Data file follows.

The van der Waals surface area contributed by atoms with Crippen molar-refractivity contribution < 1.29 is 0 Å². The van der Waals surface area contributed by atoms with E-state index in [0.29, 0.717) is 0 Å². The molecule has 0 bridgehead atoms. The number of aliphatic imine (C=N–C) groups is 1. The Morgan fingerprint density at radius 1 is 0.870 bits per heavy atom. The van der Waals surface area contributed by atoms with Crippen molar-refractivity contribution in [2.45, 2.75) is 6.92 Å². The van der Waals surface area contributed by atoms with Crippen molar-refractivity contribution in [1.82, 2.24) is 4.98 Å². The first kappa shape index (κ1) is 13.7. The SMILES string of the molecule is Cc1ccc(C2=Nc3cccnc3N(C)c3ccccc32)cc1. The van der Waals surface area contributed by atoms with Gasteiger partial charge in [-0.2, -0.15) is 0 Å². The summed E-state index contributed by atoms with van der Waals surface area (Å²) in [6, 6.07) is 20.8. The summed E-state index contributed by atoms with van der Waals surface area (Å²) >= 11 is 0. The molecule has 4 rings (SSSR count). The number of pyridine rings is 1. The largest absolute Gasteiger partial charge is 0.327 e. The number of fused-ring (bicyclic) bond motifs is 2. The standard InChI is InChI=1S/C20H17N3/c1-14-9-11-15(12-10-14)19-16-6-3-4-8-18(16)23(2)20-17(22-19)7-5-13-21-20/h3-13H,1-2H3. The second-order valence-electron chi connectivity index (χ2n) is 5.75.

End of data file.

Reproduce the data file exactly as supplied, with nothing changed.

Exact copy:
The van der Waals surface area contributed by atoms with Crippen molar-refractivity contribution < 1.29 is 0 Å². The van der Waals surface area contributed by atoms with E-state index in [0.29, 0.717) is 0 Å². The molecule has 0 bridgehead atoms. The number of aliphatic imine (C=N–C) groups is 1. The Morgan fingerprint density at radius 1 is 0.870 bits per heavy atom. The van der Waals surface area contributed by atoms with Crippen molar-refractivity contribution in [2.45, 2.75) is 6.92 Å². The van der Waals surface area contributed by atoms with Crippen molar-refractivity contribution in [1.82, 2.24) is 4.98 Å². The first kappa shape index (κ1) is 13.7. The SMILES string of the molecule is Cc1ccc(C2=Nc3cccnc3N(C)c3ccccc32)cc1. The van der Waals surface area contributed by atoms with Gasteiger partial charge in [-0.2, -0.15) is 0 Å². The summed E-state index contributed by atoms with van der Waals surface area (Å²) in [6, 6.07) is 20.8. The summed E-state index contributed by atoms with van der Waals surface area (Å²) >= 11 is 0. The molecule has 4 rings (SSSR count). The number of pyridine rings is 1. The largest absolute Gasteiger partial charge is 0.327 e. The number of fused-ring (bicyclic) bond motifs is 2. The standard InChI is InChI=1S/C20H17N3/c1-14-9-11-15(12-10-14)19-16-6-3-4-8-18(16)23(2)20-17(22-19)7-5-13-21-20/h3-13H,1-2H3. The second-order valence-electron chi connectivity index (χ2n) is 5.75.